Games seek to be more and more realistic both graphically and gameplay-wise. Usually, authenticity enhances immersion. However, in some cases, games can be too real which affects negatively the gaming experience.
Games constantly develop to imitate real-life utilizing both graphical and audiovisual marvels as well as a variety of game mechanics. Games are currently in a stage where the player can’t confidently determine if the graphics of a game are from games or real life. Players demand always better, more believable games and harshly criticize if some games can’t reach the bar they set. The fun gameplay of most games is elicited by intuitive design meaning it responds and acts instantly, although at the cost of realism. There are still plenty of games that aim to have a realistic feel and look, even if the gameplay feels a bit clunky. The question is, can games be too realistic? Does it hinder the gaming experience in some cases? I’ll examine a few examples of games, particularly their realistic aspects and try to find answers to the presented questions.
A massive open-world Western action-adventure game Red Dead Redemption 2 from Rockstar is a technical wonder. So much so that we can argue if it’s more of a Western simulator than your above-average game of the year candidate. Everything in the game is manically polished and systematically designed. The narrative is intriguing and graphically it’s mind-boggling. The gameplay feels authentic and immersive. Still, there are myriad of players that think the game is boring, unplayable even. Why is that? Imagine playing it and finding an abandoned cottage. You watch as the character sluggishly opens the closet doors and cupboards, picking up the loot one by one. When you’re done, you walk to the next room and repeat. After 10 minutes when the house is cleaned you mount your horse and get an idea of riding quickly to the nearest vendor to sell – except the riding can take up to half an hour. Suddenly, the simple set of tasks has taken a solid 45 minutes. Why these types of ultra-believable but slow mechanics are intended? Because Red Dead wants to be as realistic as possible, meaning every action imitate real-life both animation and length-wise, to achieve maximum immersion among players. The drawback is that it quickly becomes cumbersome and boring, it feels like work which game shouldn’t feel. Realism takes away the joy. Maybe the first couple of times it’ll suffice but after 30+ hours it feels just dull. Is there any place then for fun realistic game mechanics? Absolutely.
Escape From Tarkov is a great example of that. It’s a competitive FPS looter-shooter where players execute raids seeking to obtain loot, avoid or kill other players and successfully escape. Similarly, to Read Dead, Tarkov contains lengthy realistic mechanics regarding looting and utilizing guns but in Tarkov, the mechanics enhance the gaming experience. When you impatiently rummage through the loot in containers and dead bodies, constantly fearing of getting killed thus losing everything you possess, the lengthy search makes the game nerve-wracking. The same anxiety kicks in when a player slowly reloads their magazine, realistically a phase of bullet per second. The intense feeling is the gimmick that makes Tarkov captivating. Can realistic, lengthy motions be fun outside of means of inducing tension? Sure, they can.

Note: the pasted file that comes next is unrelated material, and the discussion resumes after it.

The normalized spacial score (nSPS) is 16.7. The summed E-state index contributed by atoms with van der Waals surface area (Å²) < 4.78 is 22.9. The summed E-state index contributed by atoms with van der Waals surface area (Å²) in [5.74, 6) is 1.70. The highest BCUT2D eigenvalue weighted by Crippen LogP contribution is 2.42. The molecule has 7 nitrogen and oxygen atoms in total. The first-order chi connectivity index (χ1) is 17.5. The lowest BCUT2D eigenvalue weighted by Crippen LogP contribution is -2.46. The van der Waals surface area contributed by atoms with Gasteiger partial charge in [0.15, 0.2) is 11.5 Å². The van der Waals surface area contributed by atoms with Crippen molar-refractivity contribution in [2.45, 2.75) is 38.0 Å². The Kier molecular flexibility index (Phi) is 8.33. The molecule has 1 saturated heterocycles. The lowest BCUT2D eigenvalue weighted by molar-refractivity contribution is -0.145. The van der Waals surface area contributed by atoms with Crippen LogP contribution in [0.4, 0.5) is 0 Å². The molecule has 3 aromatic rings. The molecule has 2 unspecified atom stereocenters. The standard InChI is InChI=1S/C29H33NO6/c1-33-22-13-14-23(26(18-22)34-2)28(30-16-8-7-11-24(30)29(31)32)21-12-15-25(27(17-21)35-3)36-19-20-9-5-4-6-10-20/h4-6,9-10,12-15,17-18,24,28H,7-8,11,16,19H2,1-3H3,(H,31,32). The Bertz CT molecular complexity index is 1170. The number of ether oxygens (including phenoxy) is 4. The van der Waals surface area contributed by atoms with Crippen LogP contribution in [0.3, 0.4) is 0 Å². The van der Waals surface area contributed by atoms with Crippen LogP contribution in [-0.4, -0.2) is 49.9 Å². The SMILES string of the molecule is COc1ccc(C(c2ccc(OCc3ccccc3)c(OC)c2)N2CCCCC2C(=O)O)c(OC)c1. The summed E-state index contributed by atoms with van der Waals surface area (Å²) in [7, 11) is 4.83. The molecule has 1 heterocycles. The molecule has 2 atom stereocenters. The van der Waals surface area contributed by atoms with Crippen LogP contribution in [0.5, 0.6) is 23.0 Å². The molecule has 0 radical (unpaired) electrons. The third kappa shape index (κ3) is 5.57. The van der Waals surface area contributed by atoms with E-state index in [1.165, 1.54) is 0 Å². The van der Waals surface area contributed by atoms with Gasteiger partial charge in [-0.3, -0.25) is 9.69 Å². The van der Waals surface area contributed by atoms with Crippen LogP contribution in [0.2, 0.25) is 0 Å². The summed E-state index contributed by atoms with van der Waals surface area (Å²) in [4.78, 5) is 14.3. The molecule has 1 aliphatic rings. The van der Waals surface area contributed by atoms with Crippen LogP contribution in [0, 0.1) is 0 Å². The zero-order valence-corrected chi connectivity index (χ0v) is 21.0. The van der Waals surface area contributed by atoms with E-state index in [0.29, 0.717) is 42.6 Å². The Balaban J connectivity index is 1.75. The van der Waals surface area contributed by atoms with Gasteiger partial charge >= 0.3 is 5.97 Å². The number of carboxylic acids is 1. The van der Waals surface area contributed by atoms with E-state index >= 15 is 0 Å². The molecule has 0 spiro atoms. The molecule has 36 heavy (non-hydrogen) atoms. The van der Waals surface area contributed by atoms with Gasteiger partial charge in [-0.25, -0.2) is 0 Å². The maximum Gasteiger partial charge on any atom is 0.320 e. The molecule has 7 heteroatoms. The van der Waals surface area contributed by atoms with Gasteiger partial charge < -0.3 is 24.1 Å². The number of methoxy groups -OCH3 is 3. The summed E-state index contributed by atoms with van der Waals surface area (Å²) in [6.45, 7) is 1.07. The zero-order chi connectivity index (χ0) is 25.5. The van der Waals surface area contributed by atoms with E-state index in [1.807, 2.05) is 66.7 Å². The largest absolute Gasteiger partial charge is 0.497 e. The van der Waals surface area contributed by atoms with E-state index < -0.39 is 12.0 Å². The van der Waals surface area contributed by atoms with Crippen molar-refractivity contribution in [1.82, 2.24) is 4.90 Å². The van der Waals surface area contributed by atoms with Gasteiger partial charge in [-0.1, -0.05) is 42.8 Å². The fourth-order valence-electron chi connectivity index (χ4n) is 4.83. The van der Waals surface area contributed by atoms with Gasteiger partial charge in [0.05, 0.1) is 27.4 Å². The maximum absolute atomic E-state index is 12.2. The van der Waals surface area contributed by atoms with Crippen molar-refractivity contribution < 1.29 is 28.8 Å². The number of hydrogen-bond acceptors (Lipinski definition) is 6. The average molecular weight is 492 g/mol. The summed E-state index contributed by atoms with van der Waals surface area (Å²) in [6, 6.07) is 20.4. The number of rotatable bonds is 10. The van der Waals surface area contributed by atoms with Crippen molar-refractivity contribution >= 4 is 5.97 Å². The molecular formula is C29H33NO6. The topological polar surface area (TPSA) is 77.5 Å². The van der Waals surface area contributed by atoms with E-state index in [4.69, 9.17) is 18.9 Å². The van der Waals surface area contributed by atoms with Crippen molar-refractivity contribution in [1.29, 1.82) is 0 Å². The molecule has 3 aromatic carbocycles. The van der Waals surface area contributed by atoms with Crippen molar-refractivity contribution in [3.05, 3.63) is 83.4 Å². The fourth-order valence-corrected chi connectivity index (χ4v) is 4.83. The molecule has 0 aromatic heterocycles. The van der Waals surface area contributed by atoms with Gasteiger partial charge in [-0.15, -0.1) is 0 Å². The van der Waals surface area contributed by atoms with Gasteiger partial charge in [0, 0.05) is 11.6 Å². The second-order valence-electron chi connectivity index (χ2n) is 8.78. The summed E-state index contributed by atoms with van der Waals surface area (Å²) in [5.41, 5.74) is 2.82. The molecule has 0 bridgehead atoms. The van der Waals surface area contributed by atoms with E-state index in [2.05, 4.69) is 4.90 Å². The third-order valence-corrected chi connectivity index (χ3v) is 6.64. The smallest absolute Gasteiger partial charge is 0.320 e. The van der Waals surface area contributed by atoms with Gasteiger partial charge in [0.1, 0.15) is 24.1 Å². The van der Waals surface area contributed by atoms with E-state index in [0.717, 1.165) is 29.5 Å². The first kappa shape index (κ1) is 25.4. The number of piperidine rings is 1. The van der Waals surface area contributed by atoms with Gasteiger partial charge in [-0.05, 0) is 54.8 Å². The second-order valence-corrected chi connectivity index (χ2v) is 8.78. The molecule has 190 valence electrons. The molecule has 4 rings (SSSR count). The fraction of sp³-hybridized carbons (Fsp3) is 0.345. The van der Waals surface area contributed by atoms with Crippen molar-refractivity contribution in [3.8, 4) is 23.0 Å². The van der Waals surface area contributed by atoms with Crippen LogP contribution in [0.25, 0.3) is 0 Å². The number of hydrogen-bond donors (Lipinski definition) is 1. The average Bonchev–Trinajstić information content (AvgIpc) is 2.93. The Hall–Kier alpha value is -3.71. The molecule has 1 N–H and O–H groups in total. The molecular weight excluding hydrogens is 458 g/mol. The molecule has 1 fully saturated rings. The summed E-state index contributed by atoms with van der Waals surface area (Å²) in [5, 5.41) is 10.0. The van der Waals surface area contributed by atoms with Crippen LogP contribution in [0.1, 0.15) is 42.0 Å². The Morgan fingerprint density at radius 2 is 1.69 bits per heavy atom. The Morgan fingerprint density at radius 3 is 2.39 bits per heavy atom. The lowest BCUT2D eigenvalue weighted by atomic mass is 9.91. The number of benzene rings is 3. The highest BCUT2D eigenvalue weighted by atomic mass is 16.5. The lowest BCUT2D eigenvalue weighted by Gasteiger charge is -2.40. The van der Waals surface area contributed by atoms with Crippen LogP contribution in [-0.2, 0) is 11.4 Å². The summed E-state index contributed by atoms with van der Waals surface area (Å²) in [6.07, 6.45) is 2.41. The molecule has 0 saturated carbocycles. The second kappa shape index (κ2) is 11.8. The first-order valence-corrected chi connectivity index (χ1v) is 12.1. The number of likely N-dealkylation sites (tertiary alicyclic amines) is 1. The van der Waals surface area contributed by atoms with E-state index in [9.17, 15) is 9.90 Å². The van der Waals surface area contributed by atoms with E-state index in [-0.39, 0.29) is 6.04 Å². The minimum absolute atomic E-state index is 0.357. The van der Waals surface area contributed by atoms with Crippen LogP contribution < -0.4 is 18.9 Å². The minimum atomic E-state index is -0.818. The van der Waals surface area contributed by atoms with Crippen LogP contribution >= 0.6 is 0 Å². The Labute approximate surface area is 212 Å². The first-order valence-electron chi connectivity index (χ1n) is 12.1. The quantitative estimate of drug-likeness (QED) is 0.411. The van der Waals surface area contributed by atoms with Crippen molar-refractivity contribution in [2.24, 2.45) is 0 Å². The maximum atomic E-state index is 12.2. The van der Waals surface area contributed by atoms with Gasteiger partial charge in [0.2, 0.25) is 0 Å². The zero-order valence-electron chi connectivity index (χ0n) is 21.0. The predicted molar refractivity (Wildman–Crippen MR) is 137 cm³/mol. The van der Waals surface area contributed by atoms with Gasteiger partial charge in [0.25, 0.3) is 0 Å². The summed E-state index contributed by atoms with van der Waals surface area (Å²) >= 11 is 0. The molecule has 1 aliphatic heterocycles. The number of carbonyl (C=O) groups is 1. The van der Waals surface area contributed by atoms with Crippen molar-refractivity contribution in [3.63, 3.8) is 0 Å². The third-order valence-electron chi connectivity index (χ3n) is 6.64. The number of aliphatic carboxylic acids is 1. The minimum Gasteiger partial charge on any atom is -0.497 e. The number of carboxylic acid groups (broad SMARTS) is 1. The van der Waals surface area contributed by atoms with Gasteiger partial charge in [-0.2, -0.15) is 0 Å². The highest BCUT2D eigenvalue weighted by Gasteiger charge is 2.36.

If we think about VR-games, they are built on imitating the authentic movement of a player. The more accurate and believable movement and graphics, the better and more immersive experience. A good example is the beautiful new VR masterpiece Half-Life Alyx where the player gets inside the body of Alyx fighting their way through levels against alien enemies. In the game, the player must realistically – using their body and arms – reach out to open shelves or take containers in their hands and pick valuables from there one by one. Players have a limited amount of inventory space, but they can always load and carry a box of additional loot through the levels. For real, they must hold their hands as carrying a concrete box. This may sound miserable but it’s truly a magnificent sensation. However, ultra-realistic graphics of Alyx can be too much for some players as there’s plenty of core and mutilated bodies. Of course, the violent look of games doesn’t startle most players nowadays but experiencing those in VR is a totally different ball game. When you actually exist next to gruesomely mutilated corpses that you can touch and move, it is simply horrifying, disturbing even.
The verdict of my brief overview is that the case of the excessive realism in games is highly dependent upon the game and the purpose of the realistic features – as well as players’ taste. Completely identical mechanics can feel either extremely infuriating or fun and exciting. Games should at first aim to include responsive design instead of realism unless there’s a clear purpose of the realistic feature. Furthermore, seeking to have photorealistic look in a game is admirable but in the case of violence – especially experienced in VR – there’s a fine line between being exciting and becoming too disturbing.
Feature image and figure 1. by @CasualGamerChick https://twitter.com/CasualGameChick
Figure 3. by @Fokalizer https://twitter.com/fokalizer